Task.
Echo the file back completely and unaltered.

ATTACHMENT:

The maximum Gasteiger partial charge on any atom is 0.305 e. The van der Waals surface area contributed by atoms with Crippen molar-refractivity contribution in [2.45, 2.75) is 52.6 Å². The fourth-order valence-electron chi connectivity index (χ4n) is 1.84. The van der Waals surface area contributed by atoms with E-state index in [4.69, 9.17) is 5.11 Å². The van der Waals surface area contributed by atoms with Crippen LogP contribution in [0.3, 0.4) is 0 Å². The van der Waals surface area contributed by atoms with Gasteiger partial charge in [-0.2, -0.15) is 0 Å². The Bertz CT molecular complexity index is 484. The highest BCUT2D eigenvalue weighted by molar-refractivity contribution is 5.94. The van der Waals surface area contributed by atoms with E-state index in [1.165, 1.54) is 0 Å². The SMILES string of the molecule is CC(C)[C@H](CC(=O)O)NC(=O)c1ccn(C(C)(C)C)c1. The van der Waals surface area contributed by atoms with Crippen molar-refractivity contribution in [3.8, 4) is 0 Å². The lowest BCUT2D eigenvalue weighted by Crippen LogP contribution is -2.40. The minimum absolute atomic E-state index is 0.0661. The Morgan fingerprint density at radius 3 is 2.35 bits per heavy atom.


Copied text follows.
The maximum Gasteiger partial charge on any atom is 0.305 e. The van der Waals surface area contributed by atoms with Crippen molar-refractivity contribution in [2.45, 2.75) is 52.6 Å². The fourth-order valence-electron chi connectivity index (χ4n) is 1.84. The van der Waals surface area contributed by atoms with E-state index in [4.69, 9.17) is 5.11 Å². The van der Waals surface area contributed by atoms with Crippen LogP contribution in [0.3, 0.4) is 0 Å². The van der Waals surface area contributed by atoms with Gasteiger partial charge in [-0.2, -0.15) is 0 Å². The Bertz CT molecular complexity index is 484. The highest BCUT2D eigenvalue weighted by molar-refractivity contribution is 5.94. The van der Waals surface area contributed by atoms with E-state index in [1.165, 1.54) is 0 Å². The SMILES string of the molecule is CC(C)[C@H](CC(=O)O)NC(=O)c1ccn(C(C)(C)C)c1. The van der Waals surface area contributed by atoms with Crippen molar-refractivity contribution in [3.8, 4) is 0 Å². The lowest BCUT2D eigenvalue weighted by Crippen LogP contribution is -2.40. The minimum absolute atomic E-state index is 0.0661. The Morgan fingerprint density at radius 3 is 2.35 bits per heavy atom.